The Best French Restaurants in Toronto
The best French restaurants in Toronto might deal in a relatively limited quantity of dishes, but they show off a wide variety of approaches to the country's much-loved cuisine. There was a time when it might have been possible merely to divide the city's French offerings into the categories of casual bistro and upscale dining room, but as the list below shows, there's a growing middle ground where some of the most exciting cooking is happening.
To a great extent, one's mood will dictate what qualifies as the perfect French meal. While establishments like Auberge de Pommier and Ici Bistro offer the most refined of fare, neighbourhood bistros like Batifole and La Palette offer diners a butter-soaked experience that's tough to beat. Oh, and do make sure to order some wine: it wouldn't be a French meal without it.
These are the best French restaurants in Toronto.
Photo from Auberge Du Pommier
Despite its location in an uptown corporate centre, the cottage-like interior still retains an undeniable French charm even after a 2007 renovation made the place a touch more formal. The pricey menu could be accused of conservatism, but it hardly seems to matter given that everything is so immaculately prepared. Case in point - the truffle soup might just be one of the best things I've ever tasted. The wine list is as showy and expensive as you'd expect. More »
Once a staple in Kensington Market, La Palette seems right at home in its pitch-perfect bistro setting on Queen West. Horse tartare is once again a fixture on the menu, along with French favourites like escargot and foie gras. The menu also occasionally features wild boar, bison and venison as it's available from suppliers. An extensive selection of wine is eschewed in favour of a beer list that's big on both local and international choices. More »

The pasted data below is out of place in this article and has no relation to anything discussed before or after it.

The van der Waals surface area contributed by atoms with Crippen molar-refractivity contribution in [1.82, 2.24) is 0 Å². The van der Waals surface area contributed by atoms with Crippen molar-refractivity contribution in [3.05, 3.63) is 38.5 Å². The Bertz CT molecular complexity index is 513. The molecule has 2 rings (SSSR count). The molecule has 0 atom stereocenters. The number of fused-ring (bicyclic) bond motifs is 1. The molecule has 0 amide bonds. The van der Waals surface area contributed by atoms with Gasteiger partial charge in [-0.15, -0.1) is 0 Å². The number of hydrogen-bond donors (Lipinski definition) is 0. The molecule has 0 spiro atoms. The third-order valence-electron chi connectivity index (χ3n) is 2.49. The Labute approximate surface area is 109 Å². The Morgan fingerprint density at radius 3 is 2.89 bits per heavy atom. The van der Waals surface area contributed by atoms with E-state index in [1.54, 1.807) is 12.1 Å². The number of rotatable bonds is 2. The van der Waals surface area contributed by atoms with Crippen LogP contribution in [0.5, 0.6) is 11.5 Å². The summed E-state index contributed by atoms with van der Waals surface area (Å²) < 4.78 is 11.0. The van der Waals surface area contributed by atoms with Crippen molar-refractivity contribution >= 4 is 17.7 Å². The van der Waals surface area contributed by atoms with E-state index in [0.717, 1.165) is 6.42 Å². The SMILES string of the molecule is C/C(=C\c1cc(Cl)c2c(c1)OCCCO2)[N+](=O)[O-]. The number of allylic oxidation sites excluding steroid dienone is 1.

Batifole's menu may be reasonably priced, but not at the expense of well-executed dishes and intelligently sourced wines. Commonly thought to be the most authentic of Toronto's French restaurants, the unpretentious dining room takes a backseat to classic dishes like cassoulet and sautéed skate, which along with horse tartare are the main draw for east side residents and lovers of Gallic cuisine. More »
This Leaside bistro attracts locals out for moules frites, escargot, duck confit and Beef Bourguignon, amongst other French Classics. The setting is intimate (35 seats), the servers know their wine, and the owners understand how craft a prototypical French dining experience. If there's a criticism to be made here, it's that the restaurant can seem slightly dated in its plating and decor. Bonus points are, however, awarded for the brunch options. More »
An Annex staple, Le Paradis might not be the prettiest restaurant in the world, but it's every bit the neighbourhood bistro. While the kitchen produces competent takes on standard bistro dishes - think grilled calamari served over a bed of ratatouille, cassoulet, and flank steak with a shallot sauce - a wine list that features lots of well-priced Southern French reds is what keeps the crowds coming back. More »